Renaissance Capital sees Egypt as an attractive market and is looking at various opportunities arising from the current growth of the country’s economy and its customer base, according to Ahmed Badr, Chief Executive Officer of Renaissance Capital MENA.
Badr told Daily News Egypt that Renaissance Capital is currently working on seven deals in Egypt, including M&As and offerings in the Egyptian Exchange, covering several sectors including healthcare, real estate, and food industries, with an average of USD100m per deal.
Renaissance Capital was established in 1995, and saw the acquisition of 100% of its shares in November 2012 by Onexim Group, a major Russian private investment fund.
What are the most prominent features of RenCap’s strategy in 2016?
Renaissance Capital is an international investment bank specializing in frontier and emerging markets in the countries of Sub-Saharan Africa, Russia, the Middle East, Asia and North Africa. It has nine offices in a number of cities like London, New York and Dubai and countries like Nigeria, Kenya and South Amfrica. It aims to help investors trade and invest in the world’s high-opportunity regions.
The bank is specializing in offering advisory services to mergers and acquisitions, private and public deals, and issuance of debt instruments like bonds. It also offers brokerage services in financial securities, in addition to covering frontier and emerging stocks from the research point of view.
We believe the MENA region, which I manage from our office in Dubai, is one of the most important emerging markets in terms of growth opportunities in sectors like services, financial and consumer.
Renaissance Capital execute buying and selling orders on behalf of investors worth USD3.6bn in 2015 through local brokerage firms in MENA.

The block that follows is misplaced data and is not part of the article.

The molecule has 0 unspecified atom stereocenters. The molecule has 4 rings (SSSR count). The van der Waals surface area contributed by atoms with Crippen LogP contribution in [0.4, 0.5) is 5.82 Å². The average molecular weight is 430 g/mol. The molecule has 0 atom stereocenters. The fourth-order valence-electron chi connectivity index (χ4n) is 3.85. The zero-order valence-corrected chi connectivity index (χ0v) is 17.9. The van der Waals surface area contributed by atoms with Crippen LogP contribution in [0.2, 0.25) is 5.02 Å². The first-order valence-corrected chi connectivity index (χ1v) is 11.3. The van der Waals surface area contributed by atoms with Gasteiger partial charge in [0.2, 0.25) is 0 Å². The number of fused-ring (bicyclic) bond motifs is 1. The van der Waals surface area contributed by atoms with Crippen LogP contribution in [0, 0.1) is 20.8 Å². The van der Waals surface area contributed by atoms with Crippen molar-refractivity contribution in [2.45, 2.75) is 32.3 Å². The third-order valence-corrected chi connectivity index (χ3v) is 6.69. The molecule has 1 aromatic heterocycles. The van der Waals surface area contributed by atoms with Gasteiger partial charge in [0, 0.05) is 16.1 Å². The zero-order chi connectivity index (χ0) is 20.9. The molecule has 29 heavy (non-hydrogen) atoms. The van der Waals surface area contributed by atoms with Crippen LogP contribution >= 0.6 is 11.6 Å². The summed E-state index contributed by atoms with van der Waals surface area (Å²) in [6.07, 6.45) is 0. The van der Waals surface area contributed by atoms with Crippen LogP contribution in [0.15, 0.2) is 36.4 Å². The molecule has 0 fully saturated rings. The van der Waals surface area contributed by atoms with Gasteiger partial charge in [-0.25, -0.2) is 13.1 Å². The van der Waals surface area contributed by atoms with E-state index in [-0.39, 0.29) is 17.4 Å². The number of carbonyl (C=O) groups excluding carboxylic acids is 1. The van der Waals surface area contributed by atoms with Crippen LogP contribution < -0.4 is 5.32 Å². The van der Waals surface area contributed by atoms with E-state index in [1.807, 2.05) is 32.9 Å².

In this region, we pay the most attention to Egypt and Saudi Arabia despite the Egyptian Exchange becoming a fairly small market with an average trading of EGP 500m per day, compared to EGP 2bn in previous periods.
In comparison, the Saudi Stock Exchange (Tadawul) is considered the largest in the region with a daily trading volume amounting to USD1.7bn.
How does the Egyptian Exchange maintain its appeal for Renaissance Capital, among the region’s most important markets for foreign investors, despite the downturn and the loss of 75% of trading volume over the past year?
The Egyptian market still has growth elements and diversity in the listed companies. This gives room to investors to compare between stocks that fit their plans and investment strategy.
Renaissance Capital looks at the Egyptian Exchange with a lot of interest; in fact the company was ranked the third among top international institutions trading in the Egyptian bourse.
Egypt has good growth prospects. According to the International Monetary Fund Egypt is classified as one of the fastest growing African economies, set to grow at an annual rate of 3.3%.
On average what’s the size of daily operations that RenCap performs for its clients in the Egyptian market?
As explained earlier, the size of trading on the Egyptian Exchange has become small. If the company’s customers carried out operations worth USD 5m a day, that would be a good thing.
There are some negative factors; if Egypt is able to overcome them, there will be a real opportunity to increase foreign investment flows to the stock exchange. Obstacles facing foreign investors include the transfer of money abroad in foreign currency, due to dwindling foreign reserves in the country. Investors faced this issue before CBE set up a mechanism that allows international investors to access foreign currency, but that is only applicable to investors who injected capital since March 2013, when the mechanism was launched.
Another factor is the price difference of up to 20% in the dollar exchange rate in the parallel market and banks. Some investors are wary of starting new investments as they may decline if the CBE decided to reduce the exchange rate again.